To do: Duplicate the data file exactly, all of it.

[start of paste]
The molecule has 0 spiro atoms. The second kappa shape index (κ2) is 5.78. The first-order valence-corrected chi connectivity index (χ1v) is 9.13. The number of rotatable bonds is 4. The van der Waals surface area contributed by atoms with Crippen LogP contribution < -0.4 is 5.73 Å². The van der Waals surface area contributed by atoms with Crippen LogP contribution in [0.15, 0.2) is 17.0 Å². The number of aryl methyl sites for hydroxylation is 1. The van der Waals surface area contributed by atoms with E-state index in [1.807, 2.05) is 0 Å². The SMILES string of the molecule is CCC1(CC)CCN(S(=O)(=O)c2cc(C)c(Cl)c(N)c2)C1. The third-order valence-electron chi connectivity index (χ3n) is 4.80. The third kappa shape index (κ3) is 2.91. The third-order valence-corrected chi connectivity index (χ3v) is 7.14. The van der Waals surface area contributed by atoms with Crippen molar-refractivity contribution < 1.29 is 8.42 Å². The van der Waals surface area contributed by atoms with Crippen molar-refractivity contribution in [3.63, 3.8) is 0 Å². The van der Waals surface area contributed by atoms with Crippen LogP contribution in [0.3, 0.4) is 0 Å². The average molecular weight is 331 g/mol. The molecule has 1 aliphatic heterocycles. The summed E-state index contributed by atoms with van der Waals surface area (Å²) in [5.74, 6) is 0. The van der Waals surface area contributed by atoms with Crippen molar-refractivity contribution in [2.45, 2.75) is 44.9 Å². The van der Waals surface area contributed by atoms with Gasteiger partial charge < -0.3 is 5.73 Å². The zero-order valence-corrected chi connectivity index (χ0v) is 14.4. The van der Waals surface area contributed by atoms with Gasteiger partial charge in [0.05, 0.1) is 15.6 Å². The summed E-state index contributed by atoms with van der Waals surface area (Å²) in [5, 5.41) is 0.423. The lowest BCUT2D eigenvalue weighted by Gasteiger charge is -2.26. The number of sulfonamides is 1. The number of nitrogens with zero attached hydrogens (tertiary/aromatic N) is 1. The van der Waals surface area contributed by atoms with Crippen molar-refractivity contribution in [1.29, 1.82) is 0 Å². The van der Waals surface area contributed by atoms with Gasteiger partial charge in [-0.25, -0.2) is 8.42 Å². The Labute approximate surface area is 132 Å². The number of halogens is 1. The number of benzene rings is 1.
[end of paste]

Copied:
The molecule has 0 spiro atoms. The second kappa shape index (κ2) is 5.78. The first-order valence-corrected chi connectivity index (χ1v) is 9.13. The number of rotatable bonds is 4. The van der Waals surface area contributed by atoms with Crippen LogP contribution < -0.4 is 5.73 Å². The van der Waals surface area contributed by atoms with Crippen LogP contribution in [0.15, 0.2) is 17.0 Å². The number of aryl methyl sites for hydroxylation is 1. The van der Waals surface area contributed by atoms with E-state index in [1.807, 2.05) is 0 Å². The SMILES string of the molecule is CCC1(CC)CCN(S(=O)(=O)c2cc(C)c(Cl)c(N)c2)C1. The third-order valence-electron chi connectivity index (χ3n) is 4.80. The third kappa shape index (κ3) is 2.91. The third-order valence-corrected chi connectivity index (χ3v) is 7.14. The van der Waals surface area contributed by atoms with Crippen molar-refractivity contribution < 1.29 is 8.42 Å². The van der Waals surface area contributed by atoms with Crippen molar-refractivity contribution in [3.63, 3.8) is 0 Å². The van der Waals surface area contributed by atoms with Crippen LogP contribution in [0.3, 0.4) is 0 Å². The average molecular weight is 331 g/mol. The molecule has 1 aliphatic heterocycles. The summed E-state index contributed by atoms with van der Waals surface area (Å²) in [5.74, 6) is 0. The van der Waals surface area contributed by atoms with Crippen molar-refractivity contribution in [2.45, 2.75) is 44.9 Å². The van der Waals surface area contributed by atoms with Gasteiger partial charge < -0.3 is 5.73 Å². The zero-order valence-corrected chi connectivity index (χ0v) is 14.4. The van der Waals surface area contributed by atoms with Gasteiger partial charge in [0.05, 0.1) is 15.6 Å². The summed E-state index contributed by atoms with van der Waals surface area (Å²) in [5, 5.41) is 0.423. The lowest BCUT2D eigenvalue weighted by Gasteiger charge is -2.26. The number of sulfonamides is 1. The number of nitrogens with zero attached hydrogens (tertiary/aromatic N) is 1. The van der Waals surface area contributed by atoms with Crippen molar-refractivity contribution in [1.29, 1.82) is 0 Å². The van der Waals surface area contributed by atoms with Gasteiger partial charge in [-0.25, -0.2) is 8.42 Å². The Labute approximate surface area is 132 Å². The number of halogens is 1. The number of benzene rings is 1.